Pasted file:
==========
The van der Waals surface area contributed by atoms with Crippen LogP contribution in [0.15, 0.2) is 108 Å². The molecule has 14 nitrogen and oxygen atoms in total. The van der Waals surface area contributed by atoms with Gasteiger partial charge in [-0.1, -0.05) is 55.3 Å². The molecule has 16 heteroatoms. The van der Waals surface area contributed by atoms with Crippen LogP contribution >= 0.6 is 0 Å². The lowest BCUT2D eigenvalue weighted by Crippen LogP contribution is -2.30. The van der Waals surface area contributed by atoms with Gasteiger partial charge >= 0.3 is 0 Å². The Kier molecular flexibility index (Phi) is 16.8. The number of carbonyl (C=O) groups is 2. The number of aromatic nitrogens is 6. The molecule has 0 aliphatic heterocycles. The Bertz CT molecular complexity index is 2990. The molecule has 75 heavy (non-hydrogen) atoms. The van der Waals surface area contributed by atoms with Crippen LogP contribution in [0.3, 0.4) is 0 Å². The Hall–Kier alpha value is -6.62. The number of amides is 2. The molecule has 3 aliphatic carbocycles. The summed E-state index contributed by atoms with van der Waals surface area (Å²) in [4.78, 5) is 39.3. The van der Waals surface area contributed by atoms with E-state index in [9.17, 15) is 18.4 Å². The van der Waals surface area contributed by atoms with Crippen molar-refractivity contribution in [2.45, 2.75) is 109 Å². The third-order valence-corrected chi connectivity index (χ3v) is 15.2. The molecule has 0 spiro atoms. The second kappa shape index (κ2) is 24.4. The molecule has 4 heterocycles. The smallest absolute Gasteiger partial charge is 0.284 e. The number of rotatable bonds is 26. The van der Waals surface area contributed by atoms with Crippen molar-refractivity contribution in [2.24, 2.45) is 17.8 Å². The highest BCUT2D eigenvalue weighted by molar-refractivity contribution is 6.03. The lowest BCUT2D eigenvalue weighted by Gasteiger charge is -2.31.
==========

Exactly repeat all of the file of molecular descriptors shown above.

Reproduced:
The van der Waals surface area contributed by atoms with Crippen LogP contribution in [0.15, 0.2) is 108 Å². The molecule has 14 nitrogen and oxygen atoms in total. The van der Waals surface area contributed by atoms with Gasteiger partial charge in [-0.1, -0.05) is 55.3 Å². The molecule has 16 heteroatoms. The van der Waals surface area contributed by atoms with Crippen LogP contribution >= 0.6 is 0 Å². The lowest BCUT2D eigenvalue weighted by Crippen LogP contribution is -2.30. The van der Waals surface area contributed by atoms with Gasteiger partial charge >= 0.3 is 0 Å². The Kier molecular flexibility index (Phi) is 16.8. The number of carbonyl (C=O) groups is 2. The number of aromatic nitrogens is 6. The molecule has 0 aliphatic heterocycles. The Bertz CT molecular complexity index is 2990. The molecule has 75 heavy (non-hydrogen) atoms. The van der Waals surface area contributed by atoms with Crippen LogP contribution in [0.3, 0.4) is 0 Å². The Hall–Kier alpha value is -6.62. The number of amides is 2. The molecule has 3 aliphatic carbocycles. The summed E-state index contributed by atoms with van der Waals surface area (Å²) in [4.78, 5) is 39.3. The van der Waals surface area contributed by atoms with E-state index in [9.17, 15) is 18.4 Å². The van der Waals surface area contributed by atoms with Crippen molar-refractivity contribution in [2.45, 2.75) is 109 Å². The third-order valence-corrected chi connectivity index (χ3v) is 15.2. The molecule has 0 spiro atoms. The second kappa shape index (κ2) is 24.4. The molecule has 4 heterocycles. The smallest absolute Gasteiger partial charge is 0.284 e. The number of rotatable bonds is 26. The van der Waals surface area contributed by atoms with Crippen molar-refractivity contribution in [2.24, 2.45) is 17.8 Å². The highest BCUT2D eigenvalue weighted by molar-refractivity contribution is 6.03. The lowest BCUT2D eigenvalue weighted by Gasteiger charge is -2.31.